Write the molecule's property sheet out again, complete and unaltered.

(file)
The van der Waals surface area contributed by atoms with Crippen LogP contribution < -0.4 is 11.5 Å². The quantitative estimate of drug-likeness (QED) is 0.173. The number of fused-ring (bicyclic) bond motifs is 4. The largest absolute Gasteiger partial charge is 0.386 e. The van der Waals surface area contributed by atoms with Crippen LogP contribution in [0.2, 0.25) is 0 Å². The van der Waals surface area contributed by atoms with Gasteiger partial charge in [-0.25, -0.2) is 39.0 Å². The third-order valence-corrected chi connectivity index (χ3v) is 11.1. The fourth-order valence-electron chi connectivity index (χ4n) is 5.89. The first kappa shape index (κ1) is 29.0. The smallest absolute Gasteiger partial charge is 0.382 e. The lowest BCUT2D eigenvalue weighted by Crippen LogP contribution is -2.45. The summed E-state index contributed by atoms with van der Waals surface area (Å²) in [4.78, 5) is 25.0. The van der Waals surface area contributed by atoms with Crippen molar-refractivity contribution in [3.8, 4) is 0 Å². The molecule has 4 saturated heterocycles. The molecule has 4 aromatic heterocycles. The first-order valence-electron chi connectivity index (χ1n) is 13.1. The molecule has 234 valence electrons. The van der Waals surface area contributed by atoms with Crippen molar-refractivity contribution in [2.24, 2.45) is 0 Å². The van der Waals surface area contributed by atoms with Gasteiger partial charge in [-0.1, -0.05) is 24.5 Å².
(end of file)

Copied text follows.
The van der Waals surface area contributed by atoms with Crippen LogP contribution < -0.4 is 11.5 Å². The quantitative estimate of drug-likeness (QED) is 0.173. The number of fused-ring (bicyclic) bond motifs is 4. The largest absolute Gasteiger partial charge is 0.386 e. The van der Waals surface area contributed by atoms with Crippen LogP contribution in [0.2, 0.25) is 0 Å². The van der Waals surface area contributed by atoms with Gasteiger partial charge in [-0.25, -0.2) is 39.0 Å². The third-order valence-corrected chi connectivity index (χ3v) is 11.1. The fourth-order valence-electron chi connectivity index (χ4n) is 5.89. The first kappa shape index (κ1) is 29.0. The smallest absolute Gasteiger partial charge is 0.382 e. The lowest BCUT2D eigenvalue weighted by Crippen LogP contribution is -2.45. The summed E-state index contributed by atoms with van der Waals surface area (Å²) in [4.78, 5) is 25.0. The van der Waals surface area contributed by atoms with Crippen molar-refractivity contribution in [3.8, 4) is 0 Å². The molecule has 4 saturated heterocycles. The molecule has 4 aromatic heterocycles. The first-order valence-electron chi connectivity index (χ1n) is 13.1. The molecule has 234 valence electrons. The van der Waals surface area contributed by atoms with Crippen molar-refractivity contribution in [2.24, 2.45) is 0 Å². The van der Waals surface area contributed by atoms with Gasteiger partial charge in [-0.1, -0.05) is 24.5 Å².